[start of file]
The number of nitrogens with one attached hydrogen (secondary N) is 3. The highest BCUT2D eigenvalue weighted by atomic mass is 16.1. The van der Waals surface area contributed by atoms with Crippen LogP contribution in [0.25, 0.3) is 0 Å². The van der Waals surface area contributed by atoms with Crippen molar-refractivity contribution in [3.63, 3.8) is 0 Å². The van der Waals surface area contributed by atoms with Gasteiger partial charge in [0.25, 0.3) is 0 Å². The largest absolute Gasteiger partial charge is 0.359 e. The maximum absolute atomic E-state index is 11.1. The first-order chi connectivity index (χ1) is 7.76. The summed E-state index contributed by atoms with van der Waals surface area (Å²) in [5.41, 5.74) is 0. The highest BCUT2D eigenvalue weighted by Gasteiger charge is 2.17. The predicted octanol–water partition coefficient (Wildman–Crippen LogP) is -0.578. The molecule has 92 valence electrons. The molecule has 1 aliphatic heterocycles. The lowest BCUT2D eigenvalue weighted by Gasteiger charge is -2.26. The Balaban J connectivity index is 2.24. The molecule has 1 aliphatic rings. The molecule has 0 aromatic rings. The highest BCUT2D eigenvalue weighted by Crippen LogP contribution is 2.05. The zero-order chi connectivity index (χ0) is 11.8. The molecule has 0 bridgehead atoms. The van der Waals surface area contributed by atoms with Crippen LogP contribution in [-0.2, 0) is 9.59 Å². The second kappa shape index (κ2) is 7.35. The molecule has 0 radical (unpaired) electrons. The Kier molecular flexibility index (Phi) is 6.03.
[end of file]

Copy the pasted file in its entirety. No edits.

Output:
The number of nitrogens with one attached hydrogen (secondary N) is 3. The highest BCUT2D eigenvalue weighted by atomic mass is 16.1. The van der Waals surface area contributed by atoms with Crippen LogP contribution in [0.25, 0.3) is 0 Å². The van der Waals surface area contributed by atoms with Crippen molar-refractivity contribution in [3.63, 3.8) is 0 Å². The van der Waals surface area contributed by atoms with Gasteiger partial charge in [0.25, 0.3) is 0 Å². The largest absolute Gasteiger partial charge is 0.359 e. The maximum absolute atomic E-state index is 11.1. The first-order chi connectivity index (χ1) is 7.76. The summed E-state index contributed by atoms with van der Waals surface area (Å²) in [5.41, 5.74) is 0. The highest BCUT2D eigenvalue weighted by Gasteiger charge is 2.17. The predicted octanol–water partition coefficient (Wildman–Crippen LogP) is -0.578. The molecule has 92 valence electrons. The molecule has 1 aliphatic heterocycles. The lowest BCUT2D eigenvalue weighted by Gasteiger charge is -2.26. The Balaban J connectivity index is 2.24. The molecule has 1 aliphatic rings. The molecule has 0 aromatic rings. The highest BCUT2D eigenvalue weighted by Crippen LogP contribution is 2.05. The zero-order chi connectivity index (χ0) is 11.8. The molecule has 0 bridgehead atoms. The van der Waals surface area contributed by atoms with Crippen LogP contribution in [-0.2, 0) is 9.59 Å². The second kappa shape index (κ2) is 7.35. The molecule has 0 radical (unpaired) electrons. The Kier molecular flexibility index (Phi) is 6.03.